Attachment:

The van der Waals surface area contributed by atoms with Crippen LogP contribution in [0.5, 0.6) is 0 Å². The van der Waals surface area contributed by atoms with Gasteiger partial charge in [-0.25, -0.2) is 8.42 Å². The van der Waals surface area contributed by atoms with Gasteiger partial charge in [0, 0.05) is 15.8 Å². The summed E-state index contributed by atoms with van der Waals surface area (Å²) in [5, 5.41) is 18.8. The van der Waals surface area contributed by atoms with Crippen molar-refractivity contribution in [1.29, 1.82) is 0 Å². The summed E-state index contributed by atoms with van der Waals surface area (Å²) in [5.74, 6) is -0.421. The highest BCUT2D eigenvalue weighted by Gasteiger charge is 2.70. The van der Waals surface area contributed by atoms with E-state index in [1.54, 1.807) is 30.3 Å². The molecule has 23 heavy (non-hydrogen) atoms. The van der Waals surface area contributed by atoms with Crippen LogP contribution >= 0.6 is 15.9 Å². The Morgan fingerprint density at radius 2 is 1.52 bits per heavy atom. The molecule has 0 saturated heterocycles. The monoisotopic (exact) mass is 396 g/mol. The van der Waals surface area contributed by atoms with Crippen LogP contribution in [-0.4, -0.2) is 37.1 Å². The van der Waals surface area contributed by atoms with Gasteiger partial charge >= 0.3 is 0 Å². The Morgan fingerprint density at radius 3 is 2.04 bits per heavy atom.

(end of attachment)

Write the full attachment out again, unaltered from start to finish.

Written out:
The van der Waals surface area contributed by atoms with Crippen LogP contribution in [0.5, 0.6) is 0 Å². The van der Waals surface area contributed by atoms with Gasteiger partial charge in [-0.25, -0.2) is 8.42 Å². The van der Waals surface area contributed by atoms with Gasteiger partial charge in [0, 0.05) is 15.8 Å². The summed E-state index contributed by atoms with van der Waals surface area (Å²) in [5, 5.41) is 18.8. The van der Waals surface area contributed by atoms with Crippen molar-refractivity contribution in [1.29, 1.82) is 0 Å². The summed E-state index contributed by atoms with van der Waals surface area (Å²) in [5.74, 6) is -0.421. The highest BCUT2D eigenvalue weighted by Gasteiger charge is 2.70. The van der Waals surface area contributed by atoms with E-state index in [1.54, 1.807) is 30.3 Å². The molecule has 23 heavy (non-hydrogen) atoms. The van der Waals surface area contributed by atoms with Crippen LogP contribution >= 0.6 is 15.9 Å². The Morgan fingerprint density at radius 2 is 1.52 bits per heavy atom. The molecule has 0 saturated heterocycles. The monoisotopic (exact) mass is 396 g/mol. The van der Waals surface area contributed by atoms with Crippen LogP contribution in [-0.4, -0.2) is 37.1 Å². The van der Waals surface area contributed by atoms with Gasteiger partial charge >= 0.3 is 0 Å². The Morgan fingerprint density at radius 3 is 2.04 bits per heavy atom.